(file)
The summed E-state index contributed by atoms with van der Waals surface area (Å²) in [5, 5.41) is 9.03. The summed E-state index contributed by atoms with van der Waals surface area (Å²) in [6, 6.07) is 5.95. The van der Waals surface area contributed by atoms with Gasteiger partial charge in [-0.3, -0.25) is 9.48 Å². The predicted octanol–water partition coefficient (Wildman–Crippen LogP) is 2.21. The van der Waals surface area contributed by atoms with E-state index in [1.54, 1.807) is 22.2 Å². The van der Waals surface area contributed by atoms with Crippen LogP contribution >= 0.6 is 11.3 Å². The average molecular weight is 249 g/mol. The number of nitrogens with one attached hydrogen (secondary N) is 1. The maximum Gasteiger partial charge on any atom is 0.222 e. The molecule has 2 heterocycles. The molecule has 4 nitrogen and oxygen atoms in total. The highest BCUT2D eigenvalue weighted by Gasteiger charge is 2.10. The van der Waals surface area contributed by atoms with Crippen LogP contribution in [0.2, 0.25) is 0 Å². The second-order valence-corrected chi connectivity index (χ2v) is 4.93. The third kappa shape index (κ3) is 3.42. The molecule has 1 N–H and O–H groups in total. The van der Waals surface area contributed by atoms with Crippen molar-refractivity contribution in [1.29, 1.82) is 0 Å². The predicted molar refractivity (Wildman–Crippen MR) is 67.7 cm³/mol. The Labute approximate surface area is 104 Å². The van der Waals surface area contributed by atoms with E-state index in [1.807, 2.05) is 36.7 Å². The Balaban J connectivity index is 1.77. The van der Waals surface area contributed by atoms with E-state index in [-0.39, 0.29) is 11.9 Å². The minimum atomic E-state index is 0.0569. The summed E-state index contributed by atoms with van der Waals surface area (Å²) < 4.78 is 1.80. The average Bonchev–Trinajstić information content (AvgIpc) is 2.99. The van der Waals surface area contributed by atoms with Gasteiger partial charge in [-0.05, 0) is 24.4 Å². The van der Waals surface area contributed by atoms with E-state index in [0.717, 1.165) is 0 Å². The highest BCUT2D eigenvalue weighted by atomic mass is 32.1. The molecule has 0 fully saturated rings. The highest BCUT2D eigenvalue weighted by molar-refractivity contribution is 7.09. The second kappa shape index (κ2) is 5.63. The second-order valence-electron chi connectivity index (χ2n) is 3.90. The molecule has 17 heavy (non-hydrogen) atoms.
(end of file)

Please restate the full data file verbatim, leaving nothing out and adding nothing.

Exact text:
The summed E-state index contributed by atoms with van der Waals surface area (Å²) in [5, 5.41) is 9.03. The summed E-state index contributed by atoms with van der Waals surface area (Å²) in [6, 6.07) is 5.95. The van der Waals surface area contributed by atoms with Gasteiger partial charge in [-0.3, -0.25) is 9.48 Å². The predicted octanol–water partition coefficient (Wildman–Crippen LogP) is 2.21. The van der Waals surface area contributed by atoms with E-state index in [1.54, 1.807) is 22.2 Å². The van der Waals surface area contributed by atoms with Crippen LogP contribution >= 0.6 is 11.3 Å². The average molecular weight is 249 g/mol. The number of nitrogens with one attached hydrogen (secondary N) is 1. The maximum Gasteiger partial charge on any atom is 0.222 e. The molecule has 2 heterocycles. The molecule has 4 nitrogen and oxygen atoms in total. The highest BCUT2D eigenvalue weighted by Gasteiger charge is 2.10. The van der Waals surface area contributed by atoms with Crippen LogP contribution in [0.2, 0.25) is 0 Å². The second-order valence-corrected chi connectivity index (χ2v) is 4.93. The third kappa shape index (κ3) is 3.42. The molecule has 1 N–H and O–H groups in total. The van der Waals surface area contributed by atoms with Crippen molar-refractivity contribution in [1.29, 1.82) is 0 Å². The predicted molar refractivity (Wildman–Crippen MR) is 67.7 cm³/mol. The Labute approximate surface area is 104 Å². The van der Waals surface area contributed by atoms with E-state index in [1.807, 2.05) is 36.7 Å². The Balaban J connectivity index is 1.77. The van der Waals surface area contributed by atoms with E-state index in [-0.39, 0.29) is 11.9 Å². The minimum atomic E-state index is 0.0569. The summed E-state index contributed by atoms with van der Waals surface area (Å²) < 4.78 is 1.80. The average Bonchev–Trinajstić information content (AvgIpc) is 2.99. The van der Waals surface area contributed by atoms with Gasteiger partial charge in [-0.05, 0) is 24.4 Å². The van der Waals surface area contributed by atoms with E-state index in [0.717, 1.165) is 0 Å². The highest BCUT2D eigenvalue weighted by atomic mass is 32.1. The molecule has 0 fully saturated rings. The highest BCUT2D eigenvalue weighted by molar-refractivity contribution is 7.09. The second kappa shape index (κ2) is 5.63. The second-order valence-electron chi connectivity index (χ2n) is 3.90. The molecule has 17 heavy (non-hydrogen) atoms.